Do you think INEC has been able to put its house in order considering the various complains arising from the ongoing voters register?
In times past, we were told lies that we had continuous voters registration which was never true. Rather, what we had and did was periodic/event registration which, of course, will be held for three weeks or more and close it thereafter. Now, INEC is pushing towards a continuous voters registration. There is cost implications to have this thing done continuously round the whole country. The reality is that as we speak, INEC does not have the resources to deploy all round the country. What they are doing right now is that they are using their own staff which is not enough. As we speak, there are no new machines, so we have to credit the commission for using the old machines which were used since 2014. This is not to defend INEC but what they are doing right now is against the periodic ones that start and end within a period. So, INEC needs to be commended for this upgrade rather than condemned. Without appearing to speak for INEC, they rotate the registration points to make it easy for the people.
That is something that has never happened before but it is taking place right now.Perhaps, there is no advocacy about these steps being taken but their response and attempt is to make it easy for Nigerians to get registered. It’s not just about INEC waking up as many claim, many Nigerians need to know the power in possessing a voters card. Having a voters card is more powerful than possessing an ATM card. People endure to get an ATM card but find it difficult to bear whatever it takes to get registered but they only look out for where they can find flaws to complain about. For me, we need to commend INEC because there are lots of improvements in terms of its services delivery.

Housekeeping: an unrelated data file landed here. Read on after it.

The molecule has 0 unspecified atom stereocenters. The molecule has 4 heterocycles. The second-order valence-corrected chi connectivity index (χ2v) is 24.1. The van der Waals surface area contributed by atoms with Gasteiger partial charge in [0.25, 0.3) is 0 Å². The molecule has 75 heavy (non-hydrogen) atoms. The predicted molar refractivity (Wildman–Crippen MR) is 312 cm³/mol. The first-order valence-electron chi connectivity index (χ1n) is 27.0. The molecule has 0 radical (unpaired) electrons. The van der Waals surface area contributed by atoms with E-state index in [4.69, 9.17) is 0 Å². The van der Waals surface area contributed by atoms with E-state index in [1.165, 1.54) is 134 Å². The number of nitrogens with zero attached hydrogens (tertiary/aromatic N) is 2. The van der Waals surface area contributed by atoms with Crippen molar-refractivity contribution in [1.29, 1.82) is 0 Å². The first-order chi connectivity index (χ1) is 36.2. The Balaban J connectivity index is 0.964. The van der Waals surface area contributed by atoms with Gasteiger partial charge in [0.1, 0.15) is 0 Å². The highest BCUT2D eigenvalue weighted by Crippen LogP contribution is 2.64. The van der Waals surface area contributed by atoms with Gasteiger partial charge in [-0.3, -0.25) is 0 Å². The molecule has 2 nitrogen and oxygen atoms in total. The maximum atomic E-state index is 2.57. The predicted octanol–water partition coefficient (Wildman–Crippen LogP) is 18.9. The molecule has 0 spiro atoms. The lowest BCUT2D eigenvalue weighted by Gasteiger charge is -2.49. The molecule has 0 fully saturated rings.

Do you think INEC has been able to address complaints arising from the issue of under age voting in some parts of the country?
(Pause) For there to be any electoral malpractice, three levels are involved. We have the community, electoral officials and the politically exposed persons in that community. These three levels raise the propaganda of malpractice in a partisan manner. Generally, elections in Nigeria is a contest of ill-gotten advantage and this is across the country. This is why anyone can raise the volume about an issue like under age voting without considering similar or near- similar malpractices in other places. People conceal their infraction and play up other people’s issue as if it does not exist. We need to have a concerted and holistic engagement of all that matter in the country, to be able to arrive at certain electoral infractions in some places.